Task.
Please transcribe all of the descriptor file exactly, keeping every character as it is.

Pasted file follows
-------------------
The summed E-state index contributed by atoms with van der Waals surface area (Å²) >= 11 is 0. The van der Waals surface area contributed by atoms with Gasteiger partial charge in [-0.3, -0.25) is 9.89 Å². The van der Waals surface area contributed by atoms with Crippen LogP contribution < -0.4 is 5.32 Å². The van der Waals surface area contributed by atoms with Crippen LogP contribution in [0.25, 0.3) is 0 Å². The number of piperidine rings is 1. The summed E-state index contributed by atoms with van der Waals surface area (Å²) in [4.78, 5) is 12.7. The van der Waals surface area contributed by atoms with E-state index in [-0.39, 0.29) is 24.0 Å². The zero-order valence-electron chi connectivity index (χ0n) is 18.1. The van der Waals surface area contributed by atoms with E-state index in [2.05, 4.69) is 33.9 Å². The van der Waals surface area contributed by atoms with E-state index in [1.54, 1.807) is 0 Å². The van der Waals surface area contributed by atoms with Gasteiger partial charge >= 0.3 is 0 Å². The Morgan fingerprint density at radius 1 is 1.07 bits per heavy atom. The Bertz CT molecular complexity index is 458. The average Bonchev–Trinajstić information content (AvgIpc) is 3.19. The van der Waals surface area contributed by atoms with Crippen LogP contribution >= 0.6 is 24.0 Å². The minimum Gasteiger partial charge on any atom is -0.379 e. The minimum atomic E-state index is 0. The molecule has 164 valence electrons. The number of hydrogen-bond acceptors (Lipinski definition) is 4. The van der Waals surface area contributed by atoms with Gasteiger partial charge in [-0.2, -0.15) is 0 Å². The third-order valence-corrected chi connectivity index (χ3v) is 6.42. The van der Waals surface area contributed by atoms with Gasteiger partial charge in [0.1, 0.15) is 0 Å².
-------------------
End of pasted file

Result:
The summed E-state index contributed by atoms with van der Waals surface area (Å²) >= 11 is 0. The van der Waals surface area contributed by atoms with Gasteiger partial charge in [-0.3, -0.25) is 9.89 Å². The van der Waals surface area contributed by atoms with Crippen LogP contribution < -0.4 is 5.32 Å². The van der Waals surface area contributed by atoms with Crippen LogP contribution in [0.25, 0.3) is 0 Å². The number of piperidine rings is 1. The summed E-state index contributed by atoms with van der Waals surface area (Å²) in [4.78, 5) is 12.7. The van der Waals surface area contributed by atoms with E-state index in [-0.39, 0.29) is 24.0 Å². The zero-order valence-electron chi connectivity index (χ0n) is 18.1. The van der Waals surface area contributed by atoms with E-state index in [2.05, 4.69) is 33.9 Å². The van der Waals surface area contributed by atoms with E-state index in [1.54, 1.807) is 0 Å². The van der Waals surface area contributed by atoms with Gasteiger partial charge >= 0.3 is 0 Å². The Morgan fingerprint density at radius 1 is 1.07 bits per heavy atom. The Bertz CT molecular complexity index is 458. The average Bonchev–Trinajstić information content (AvgIpc) is 3.19. The van der Waals surface area contributed by atoms with Crippen LogP contribution >= 0.6 is 24.0 Å². The minimum Gasteiger partial charge on any atom is -0.379 e. The minimum atomic E-state index is 0. The molecule has 164 valence electrons. The number of hydrogen-bond acceptors (Lipinski definition) is 4. The van der Waals surface area contributed by atoms with Gasteiger partial charge in [-0.2, -0.15) is 0 Å². The third-order valence-corrected chi connectivity index (χ3v) is 6.42. The van der Waals surface area contributed by atoms with Gasteiger partial charge in [0.1, 0.15) is 0 Å².